According to the cybersecurity company Proofpoint, Iranian hackers pretended to be scholars from the London School of Oriental and African Studies to conduct online espionage against Middle Eastern experts.
The hacking was carried out by an organization called Charming Kitten, also known as “Phosphorus” and APT35. Regional experts generally believe that this organization is carrying out intelligence work on behalf of Iran’s elite Revolutionary Guards.
Iran — along with Russia, China and North Korea — is one of the most powerful cyber attackers facing Britain and its allies. Lindy Cameron, the chief executive of the National Cyber Security Center, a branch of the signals intelligence agency GCHQ, warned last month that Iran is using digital technology to “damage and steal” a series of British organizations.
NCSC has previously emphasized Iran’s special interest in online espionage For British scholars, Including an event in 2018 that collected personal details from university staff by creating a fake web page linking to an academic library.
The latest operation determined by Proofpoint involves hackers sending spoofed emails purporting to be from real Soas scholars, inviting recipients to participate in meetings and events. After the rapport was established, the recipients of Middle Eastern affairs experts from think tanks, academia, and the press were directed to a virtual page inserted by hackers into the Soas Radio website, an independent online broadcaster based in a university.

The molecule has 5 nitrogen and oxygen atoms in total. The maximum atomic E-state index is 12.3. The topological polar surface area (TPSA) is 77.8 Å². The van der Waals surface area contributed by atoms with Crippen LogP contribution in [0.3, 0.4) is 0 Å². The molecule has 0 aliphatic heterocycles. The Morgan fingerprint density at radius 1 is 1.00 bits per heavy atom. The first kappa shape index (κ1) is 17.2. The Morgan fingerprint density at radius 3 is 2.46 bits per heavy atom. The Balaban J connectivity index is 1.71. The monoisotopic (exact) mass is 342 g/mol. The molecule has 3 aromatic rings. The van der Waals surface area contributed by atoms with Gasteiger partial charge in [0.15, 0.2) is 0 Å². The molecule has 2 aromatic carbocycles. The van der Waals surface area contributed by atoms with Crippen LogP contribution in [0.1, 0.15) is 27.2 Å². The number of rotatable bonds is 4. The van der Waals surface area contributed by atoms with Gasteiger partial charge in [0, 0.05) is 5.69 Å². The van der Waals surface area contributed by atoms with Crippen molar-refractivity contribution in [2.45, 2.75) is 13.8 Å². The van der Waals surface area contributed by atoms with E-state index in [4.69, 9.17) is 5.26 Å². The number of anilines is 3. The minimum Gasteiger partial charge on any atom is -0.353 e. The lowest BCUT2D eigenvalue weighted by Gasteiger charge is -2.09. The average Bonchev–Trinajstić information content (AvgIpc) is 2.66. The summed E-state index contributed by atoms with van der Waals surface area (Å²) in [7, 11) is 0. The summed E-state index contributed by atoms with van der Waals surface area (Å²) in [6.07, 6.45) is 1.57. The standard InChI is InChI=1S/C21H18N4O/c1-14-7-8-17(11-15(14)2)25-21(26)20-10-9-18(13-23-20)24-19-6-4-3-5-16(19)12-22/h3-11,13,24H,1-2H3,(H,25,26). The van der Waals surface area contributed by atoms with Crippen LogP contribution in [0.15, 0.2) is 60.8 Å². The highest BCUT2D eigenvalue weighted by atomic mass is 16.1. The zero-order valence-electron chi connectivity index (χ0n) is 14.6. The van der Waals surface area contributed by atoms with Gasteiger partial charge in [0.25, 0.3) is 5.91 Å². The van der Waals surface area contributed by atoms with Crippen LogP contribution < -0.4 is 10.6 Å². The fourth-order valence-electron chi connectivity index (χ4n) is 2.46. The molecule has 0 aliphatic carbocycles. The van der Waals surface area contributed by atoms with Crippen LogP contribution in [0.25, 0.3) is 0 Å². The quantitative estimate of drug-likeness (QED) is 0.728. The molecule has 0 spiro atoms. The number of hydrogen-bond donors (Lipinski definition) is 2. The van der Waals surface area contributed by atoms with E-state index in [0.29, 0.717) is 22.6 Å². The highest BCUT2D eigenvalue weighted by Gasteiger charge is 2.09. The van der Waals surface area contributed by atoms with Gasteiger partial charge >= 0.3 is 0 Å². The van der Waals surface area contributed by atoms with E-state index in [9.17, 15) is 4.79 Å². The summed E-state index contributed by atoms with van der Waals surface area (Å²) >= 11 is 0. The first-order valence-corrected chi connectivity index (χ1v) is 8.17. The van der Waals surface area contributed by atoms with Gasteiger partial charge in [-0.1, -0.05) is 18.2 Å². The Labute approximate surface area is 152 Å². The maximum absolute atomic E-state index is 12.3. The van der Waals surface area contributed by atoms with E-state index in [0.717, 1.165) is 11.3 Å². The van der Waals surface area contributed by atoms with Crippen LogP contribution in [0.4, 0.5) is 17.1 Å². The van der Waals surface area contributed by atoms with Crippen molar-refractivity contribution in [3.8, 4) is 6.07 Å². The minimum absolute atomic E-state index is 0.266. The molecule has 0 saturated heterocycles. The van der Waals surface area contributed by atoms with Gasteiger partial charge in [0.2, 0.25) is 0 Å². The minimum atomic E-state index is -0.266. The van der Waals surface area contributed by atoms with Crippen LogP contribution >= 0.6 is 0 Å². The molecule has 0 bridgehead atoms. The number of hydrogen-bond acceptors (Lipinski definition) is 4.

On this page, spy targets are invited to “register” for activities by providing personal details (including passwords), which are captured by hackers and used to access other websites, such as personal email accounts. Targets are also encouraged to share their mobile phone numbers, which Proofpoint said may be to insert malware into the device.
The cybersecurity company announced the details of the event on Tuesday and learned that about 10 people were targeted, most of them in the United States and the United Kingdom. The campaign started as early as January, and a few months later, hackers started sending emails purporting to be from the second Soas scholar. These people have not been accused of any wrongdoing.
Sherrod DeGrippo, senior director of threat research at Proofpoint, said the event proved that after the peak of the Covid-19 blockade last year, some hacking organizations reduced their activities and state-sponsored hackers “really returned to their seats.” .
“Iran has been very concerned about [targeting] Scholars, scientists, professors, and diplomats,” De Gribo added. “This just shows that they are continuing to pay attention to this, most likely because it has paid off. “
In its report, Proofpoint stated that hackers have been seeking information about foreign policy, including insights into the Iranian dissident movement, and understanding of the negotiations between Tehran and the United States on nuclear issues.
Soas emphasized that the target of the hacker attack was not the university’s own employees, but other academics, and said that there is no sign that its employees violated the network security protocol.
It stated that it had not accessed personal information or data from the Soas system during the campaign.
“Once we became aware of this virtual site earlier this year, we immediately remedied and reported the violation in the normal way,” it said, adding that the university “has taken steps to further strengthen protection [its] Peripheral system”.
NCSC, which advises on cyber defense in the UK, said it is “aware” of this activity and is working “closely” with academia to help improve cyber resilience.
“Universities process valuable data, which can make them profitable targets for malicious cyber actors (including hostile countries and cybercriminals),” it said.